Why is Concrete a Sustainable Building Material?
By Diana Smith
Concrete is one of the cornerstones of civilization. Once you consider the widespread use of this building material, you realize how vital it is to our daily lives. We use it to build houses, residential buildings, schools, companies, bridges, sewerage, pavements, etc., for a very simple reason – it is an extremely flexible, durable and easy to produce building material. It is healthy, it cleans easily, it does not burn or soak, and it is, in one word, sustainable in every way. As far as all the attributes go, it is crucial to discuss why is concrete a sustainable building material.
Resource efficiency is one of the most important aspects of any sustainable building material. The predominant material and the main “ingredient” for concrete (we are talking about cement) is limestone. The greatest advantage of limestone is that it is the most abundant mineral on earth. Additionally, you can make concrete out of materials that are waste byproducts from manufacturing facilities such as power plants and steel mills. This ties in directly with the ecological aspect of concrete. Furthermore, concrete industry is looking at various methods to reduce CO2 emissions, and using substitute material in the mix such as fly ash and granulated blast furnace flag is making a marked difference. In general, through switching from coal to gas, the cement industry has reduced CO2 emissions by whopping 55% in the last quarter of the century.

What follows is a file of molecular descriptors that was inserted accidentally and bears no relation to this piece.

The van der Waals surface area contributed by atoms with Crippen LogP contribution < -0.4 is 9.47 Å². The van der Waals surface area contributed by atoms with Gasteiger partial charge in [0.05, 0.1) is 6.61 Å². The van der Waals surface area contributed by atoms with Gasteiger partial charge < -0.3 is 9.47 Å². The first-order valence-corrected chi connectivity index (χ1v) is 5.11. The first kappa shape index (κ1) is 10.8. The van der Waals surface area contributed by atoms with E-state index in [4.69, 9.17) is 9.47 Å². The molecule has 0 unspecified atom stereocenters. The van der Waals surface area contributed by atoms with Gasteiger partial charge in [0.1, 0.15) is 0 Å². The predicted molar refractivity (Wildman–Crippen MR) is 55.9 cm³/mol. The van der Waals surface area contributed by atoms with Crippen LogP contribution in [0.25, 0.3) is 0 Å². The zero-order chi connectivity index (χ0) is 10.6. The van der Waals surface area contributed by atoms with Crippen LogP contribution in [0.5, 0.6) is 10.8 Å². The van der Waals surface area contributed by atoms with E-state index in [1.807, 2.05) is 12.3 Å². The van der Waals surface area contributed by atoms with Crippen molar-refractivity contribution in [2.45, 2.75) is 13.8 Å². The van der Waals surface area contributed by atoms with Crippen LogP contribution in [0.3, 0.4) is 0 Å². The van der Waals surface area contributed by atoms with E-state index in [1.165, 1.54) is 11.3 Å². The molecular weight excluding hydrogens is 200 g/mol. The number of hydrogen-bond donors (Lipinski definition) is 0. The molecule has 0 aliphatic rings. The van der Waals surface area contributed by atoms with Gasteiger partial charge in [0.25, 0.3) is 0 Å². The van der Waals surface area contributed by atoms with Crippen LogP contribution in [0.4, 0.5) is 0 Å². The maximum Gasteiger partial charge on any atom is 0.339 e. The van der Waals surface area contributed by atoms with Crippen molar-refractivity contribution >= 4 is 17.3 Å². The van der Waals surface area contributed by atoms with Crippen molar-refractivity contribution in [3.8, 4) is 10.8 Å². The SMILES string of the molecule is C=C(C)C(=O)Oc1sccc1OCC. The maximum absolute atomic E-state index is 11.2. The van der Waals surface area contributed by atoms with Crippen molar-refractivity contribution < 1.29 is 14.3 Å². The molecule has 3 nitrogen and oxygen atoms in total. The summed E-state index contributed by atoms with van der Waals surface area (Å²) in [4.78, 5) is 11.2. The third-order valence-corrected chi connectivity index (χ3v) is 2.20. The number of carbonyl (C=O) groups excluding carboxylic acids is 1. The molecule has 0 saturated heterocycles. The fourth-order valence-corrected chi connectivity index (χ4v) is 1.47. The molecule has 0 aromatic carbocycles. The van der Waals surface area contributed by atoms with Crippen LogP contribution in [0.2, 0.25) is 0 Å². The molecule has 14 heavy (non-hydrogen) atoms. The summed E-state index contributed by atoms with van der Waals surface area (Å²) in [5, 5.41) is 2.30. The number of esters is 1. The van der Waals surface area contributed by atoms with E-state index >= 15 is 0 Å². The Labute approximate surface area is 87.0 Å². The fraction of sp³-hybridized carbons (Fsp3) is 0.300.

Concrete has an inherent thermal mass or, in other words, an ability to absorb and retain heat. This means residential buildings built with concrete walls, floors and solid foundation are more energy efficient than other counterparts. Therefore, residents who live in apartment buildings made of concrete will have noticeably lower bills at the end of the month. Contrary to the popular belief, concrete also minimizes the effects of heat. In fact, if the concrete surface is painted a lighter color, it will reflect more solar radiation, unlike asphalt.
Concrete cannot burn, rot or rust. It builds durable buildings that last for a long time. If carefully tended, these buildings can last for literally centuries. This is why, when the time comes for renovation or retooling of the building, it is stripped back to the concrete skeleton, which is seen as a cornerstone of the building from which you begin to rebuild. It is impervious to water which means it will not soak it up or leak it through. This is why it has found such a widespread utility for general building projects. This means waste is minimal when it comes to concrete – you can “recycle” it in several ways. It can be reused or crushed and literally recycled to be used for concrete pavements, as road backfill, etc.
Concrete is used to build buildings, both big and small. However, its utility does not only stop there. Due to its resistance to elements, it is also used to build sewage, bridges, dams, tunnels, pavement system, runways and roads – the very veins of modern civilization. It is a very flexible material that can be used for various purposes. The key feature of concrete lies in its malleability while it is in a liquid state. You can use an impressive array of versatile concrete tools to cut it and put it in any shape you could possibly like.
Concrete is such a ubiquitous civilizational element, we tend to forget it is all around us – in our walls, beneath our feet, across the street. This is truly a testament to its utility and. It literally has no parallel among building materials, not to mention the fact it also has immense environmental benefits. They are the undisputed bare bones of every energy efficient building due to its strength, quality, durability and excellent thermal mass. Therefore, concrete is likely to continue playing a crucial role in our future as well.